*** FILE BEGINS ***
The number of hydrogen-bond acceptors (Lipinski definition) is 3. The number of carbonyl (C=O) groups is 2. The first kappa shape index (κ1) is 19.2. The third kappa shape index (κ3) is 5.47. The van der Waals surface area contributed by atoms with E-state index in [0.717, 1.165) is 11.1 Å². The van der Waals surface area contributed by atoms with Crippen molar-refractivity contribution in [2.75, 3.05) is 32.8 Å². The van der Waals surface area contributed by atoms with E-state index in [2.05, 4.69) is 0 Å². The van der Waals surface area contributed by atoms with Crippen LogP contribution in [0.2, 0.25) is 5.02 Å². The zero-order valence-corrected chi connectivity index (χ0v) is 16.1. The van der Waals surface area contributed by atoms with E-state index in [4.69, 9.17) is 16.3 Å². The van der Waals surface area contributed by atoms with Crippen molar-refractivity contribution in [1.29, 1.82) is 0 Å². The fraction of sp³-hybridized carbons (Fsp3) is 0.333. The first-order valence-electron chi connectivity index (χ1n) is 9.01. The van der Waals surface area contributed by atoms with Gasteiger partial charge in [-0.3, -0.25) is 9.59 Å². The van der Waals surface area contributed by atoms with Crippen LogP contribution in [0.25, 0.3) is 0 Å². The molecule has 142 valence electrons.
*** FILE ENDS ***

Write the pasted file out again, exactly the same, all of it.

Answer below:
The number of hydrogen-bond acceptors (Lipinski definition) is 3. The number of carbonyl (C=O) groups is 2. The first kappa shape index (κ1) is 19.2. The third kappa shape index (κ3) is 5.47. The van der Waals surface area contributed by atoms with E-state index in [0.717, 1.165) is 11.1 Å². The van der Waals surface area contributed by atoms with Crippen molar-refractivity contribution in [2.75, 3.05) is 32.8 Å². The van der Waals surface area contributed by atoms with E-state index in [2.05, 4.69) is 0 Å². The van der Waals surface area contributed by atoms with Crippen LogP contribution in [0.2, 0.25) is 5.02 Å². The zero-order valence-corrected chi connectivity index (χ0v) is 16.1. The van der Waals surface area contributed by atoms with E-state index in [4.69, 9.17) is 16.3 Å². The van der Waals surface area contributed by atoms with Crippen molar-refractivity contribution in [1.29, 1.82) is 0 Å². The fraction of sp³-hybridized carbons (Fsp3) is 0.333. The first-order valence-electron chi connectivity index (χ1n) is 9.01. The van der Waals surface area contributed by atoms with Gasteiger partial charge in [-0.3, -0.25) is 9.59 Å². The van der Waals surface area contributed by atoms with Crippen LogP contribution in [0.25, 0.3) is 0 Å². The molecule has 142 valence electrons.